[Lightning-dev] Full Disclosure: CVE-2019-12998 / CVE-2019-12999 / CVE-2019-13000

Rusty Russell rusty at rustcorp.com.au
Fri Sep 27 12:01:46 UTC 2019


A lightning node accepting a channel must check that the funding transaction
output does indeed open the channel proposed.  Otherwise an attacker can claim
to open a channel but either not pay to the peer, or not pay the full amount.
Once that transaction reaches the minimum depth, it can spend funds from the
channel. The victim will only notice when it tries to close the channel and none 
of the commitment or mutual close transactions it has are valid.

Implementations did not always do this check:

c-lightning: v0.7.1 and above do this correctly, prior versions never did.

  - This can be exploited by a connecting peer and claiming to open a channel
    with any transaction id.

lnd: v0.7.1 and above do this correctly, prior versions did not check the
     amount.  v0.7.0 and above properly check for the scriptpubkey, v0.6.x 
     partially enforces the funding scriptpubkey, but pre-v0.6.0 did not verify
     at all. (CVE-2019-12999)

  - Exploiting via incorrect amount is possible against all prior versions. In
    v0.7.0, the attacker must use the correct scriptpubkey, which burns the
    coins in the funding output.
  - Exploiting via incorrect scriptpubkey is possible on all versions prior to
    v0.6.0.  This exploit is also possible in v0.6.x if the node is offline
    when the funding transaction reached the required number of confirmations
    and running with -txindex=0 on either full node backend.
  - Exploiting neutrino users (usually mobile or laptop) with an incorrect
    outpoint would require the attacker to collide their fake outpoint with
    the script of the real outpoint in the BIP 158 filter. The siphash key
    used to create the filters is derived from the blockhash. As a result, the
    attacker cannot directly grind outpoints without also knowing the block
    hash ahead of time. In addition, neutrino nodes are typically either
    non-listening or do not have an advertised address, which means an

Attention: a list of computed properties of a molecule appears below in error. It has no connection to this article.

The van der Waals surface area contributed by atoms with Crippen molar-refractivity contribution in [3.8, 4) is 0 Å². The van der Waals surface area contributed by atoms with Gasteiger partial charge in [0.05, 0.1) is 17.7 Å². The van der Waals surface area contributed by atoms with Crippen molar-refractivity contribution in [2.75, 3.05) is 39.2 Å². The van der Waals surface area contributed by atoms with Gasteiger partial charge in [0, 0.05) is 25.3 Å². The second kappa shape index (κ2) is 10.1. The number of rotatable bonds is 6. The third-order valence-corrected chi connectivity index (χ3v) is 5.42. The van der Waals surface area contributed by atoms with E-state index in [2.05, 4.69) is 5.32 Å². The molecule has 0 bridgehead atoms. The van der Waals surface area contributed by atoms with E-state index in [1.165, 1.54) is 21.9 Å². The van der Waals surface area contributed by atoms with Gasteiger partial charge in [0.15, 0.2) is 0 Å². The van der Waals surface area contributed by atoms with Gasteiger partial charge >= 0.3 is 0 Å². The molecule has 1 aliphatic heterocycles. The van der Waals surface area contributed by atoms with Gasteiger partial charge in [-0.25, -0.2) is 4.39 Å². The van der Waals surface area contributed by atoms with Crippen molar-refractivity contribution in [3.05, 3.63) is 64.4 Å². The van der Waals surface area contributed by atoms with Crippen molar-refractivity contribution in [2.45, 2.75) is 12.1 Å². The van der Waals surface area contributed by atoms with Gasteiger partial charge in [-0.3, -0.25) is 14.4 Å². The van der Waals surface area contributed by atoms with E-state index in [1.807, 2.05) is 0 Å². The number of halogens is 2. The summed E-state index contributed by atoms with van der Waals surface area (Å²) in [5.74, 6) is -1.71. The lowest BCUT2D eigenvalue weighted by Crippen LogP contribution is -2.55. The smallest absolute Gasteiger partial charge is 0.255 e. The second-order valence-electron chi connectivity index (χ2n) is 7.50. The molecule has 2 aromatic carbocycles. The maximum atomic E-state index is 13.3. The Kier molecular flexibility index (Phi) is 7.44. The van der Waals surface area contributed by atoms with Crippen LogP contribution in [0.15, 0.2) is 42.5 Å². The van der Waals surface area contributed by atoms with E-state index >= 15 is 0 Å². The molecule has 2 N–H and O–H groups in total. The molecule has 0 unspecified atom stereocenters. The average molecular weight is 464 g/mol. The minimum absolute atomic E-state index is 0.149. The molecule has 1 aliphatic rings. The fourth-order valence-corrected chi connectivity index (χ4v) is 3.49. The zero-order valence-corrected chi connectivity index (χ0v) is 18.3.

attacker would have to wait until receiving an inbound connection to
    perform either exploit.

eclair: v0.3.1 and above do this correctly, prior versions did not if using
     the bitcoin core backend; electrum users only check the script, not the
     amount.  (CVE-2019-13000)

  - Exploiting Electrum users (on mobile) requires the user to actively
    connect to a malicious Lightning node, and the attacker to use the correct
    scriptpubkey, which burns the coins in the funding output. Since Eclair
    Mobile doesn’t relay payments, the attacker can’t cash out without an
    offband interaction (e.g. selling something to the user and paying with
    the funds in the fake channel).


Once the funding transaction is seen, peers MUST check that the outpoint as
described in `funding_created`[1] is a funding transaction output[2] with
the amount described in `open_channel`[3].


To open a channel, the funding peer sends `open_channel` with the proposed
`funding_satoshis`.  The fundee replies with `accept_channel` providing the
keys it wants to use for the funding transaction.

Then the funder creates the funding transaction, and sends the transaction id
and output number in a `funding_created` message.

        +-------+                              +-------+
        |       |--(1)---  open_channel  ----->|       |
        |       |<-(2)--  accept_channel  -----|       |
        |       |                              |       |
        |   A   |--(3)--  funding_created  --->|   B   |
        |       |<-(4)--  funding_signed  -----|       |